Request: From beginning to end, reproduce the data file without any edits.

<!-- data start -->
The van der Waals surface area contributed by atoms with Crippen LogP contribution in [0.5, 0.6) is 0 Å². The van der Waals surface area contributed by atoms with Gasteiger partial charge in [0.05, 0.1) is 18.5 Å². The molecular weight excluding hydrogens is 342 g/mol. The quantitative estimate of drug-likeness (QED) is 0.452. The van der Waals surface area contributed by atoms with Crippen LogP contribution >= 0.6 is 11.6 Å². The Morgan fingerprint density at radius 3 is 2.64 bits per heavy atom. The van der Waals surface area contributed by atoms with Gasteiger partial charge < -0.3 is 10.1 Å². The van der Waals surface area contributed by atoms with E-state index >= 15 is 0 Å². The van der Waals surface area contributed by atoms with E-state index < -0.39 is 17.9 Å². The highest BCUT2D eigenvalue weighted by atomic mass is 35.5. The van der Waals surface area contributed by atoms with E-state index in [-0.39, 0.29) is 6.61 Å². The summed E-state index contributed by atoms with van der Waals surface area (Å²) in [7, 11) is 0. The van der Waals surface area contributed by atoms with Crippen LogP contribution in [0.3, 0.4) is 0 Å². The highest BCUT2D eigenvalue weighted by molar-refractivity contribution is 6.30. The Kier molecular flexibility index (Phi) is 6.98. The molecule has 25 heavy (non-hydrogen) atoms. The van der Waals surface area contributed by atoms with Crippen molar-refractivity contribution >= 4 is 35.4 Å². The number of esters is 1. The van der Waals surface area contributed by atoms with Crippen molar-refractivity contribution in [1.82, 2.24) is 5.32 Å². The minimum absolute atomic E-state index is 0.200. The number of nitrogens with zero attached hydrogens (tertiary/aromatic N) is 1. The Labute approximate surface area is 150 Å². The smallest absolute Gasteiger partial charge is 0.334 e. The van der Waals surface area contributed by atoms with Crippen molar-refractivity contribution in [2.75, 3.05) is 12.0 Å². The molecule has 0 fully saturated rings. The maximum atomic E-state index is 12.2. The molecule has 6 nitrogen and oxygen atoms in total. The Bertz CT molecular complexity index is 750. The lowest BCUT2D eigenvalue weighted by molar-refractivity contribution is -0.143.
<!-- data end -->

The van der Waals surface area contributed by atoms with Crippen LogP contribution in [0.5, 0.6) is 0 Å². The van der Waals surface area contributed by atoms with Gasteiger partial charge in [0.05, 0.1) is 18.5 Å². The molecular weight excluding hydrogens is 342 g/mol. The quantitative estimate of drug-likeness (QED) is 0.452. The van der Waals surface area contributed by atoms with Crippen LogP contribution >= 0.6 is 11.6 Å². The Morgan fingerprint density at radius 3 is 2.64 bits per heavy atom. The van der Waals surface area contributed by atoms with Gasteiger partial charge < -0.3 is 10.1 Å². The van der Waals surface area contributed by atoms with E-state index >= 15 is 0 Å². The van der Waals surface area contributed by atoms with E-state index < -0.39 is 17.9 Å². The highest BCUT2D eigenvalue weighted by atomic mass is 35.5. The van der Waals surface area contributed by atoms with E-state index in [-0.39, 0.29) is 6.61 Å². The summed E-state index contributed by atoms with van der Waals surface area (Å²) in [7, 11) is 0. The van der Waals surface area contributed by atoms with Crippen LogP contribution in [0.3, 0.4) is 0 Å². The highest BCUT2D eigenvalue weighted by molar-refractivity contribution is 6.30. The Kier molecular flexibility index (Phi) is 6.98. The molecule has 25 heavy (non-hydrogen) atoms. The van der Waals surface area contributed by atoms with Crippen molar-refractivity contribution >= 4 is 35.4 Å². The number of esters is 1. The van der Waals surface area contributed by atoms with Crippen molar-refractivity contribution in [1.82, 2.24) is 5.32 Å². The minimum absolute atomic E-state index is 0.200. The number of nitrogens with zero attached hydrogens (tertiary/aromatic N) is 1. The Labute approximate surface area is 150 Å². The smallest absolute Gasteiger partial charge is 0.334 e. The van der Waals surface area contributed by atoms with Crippen molar-refractivity contribution in [2.75, 3.05) is 12.0 Å². The molecule has 0 fully saturated rings. The maximum atomic E-state index is 12.2. The molecule has 6 nitrogen and oxygen atoms in total. The Bertz CT molecular complexity index is 750. The lowest BCUT2D eigenvalue weighted by molar-refractivity contribution is -0.143.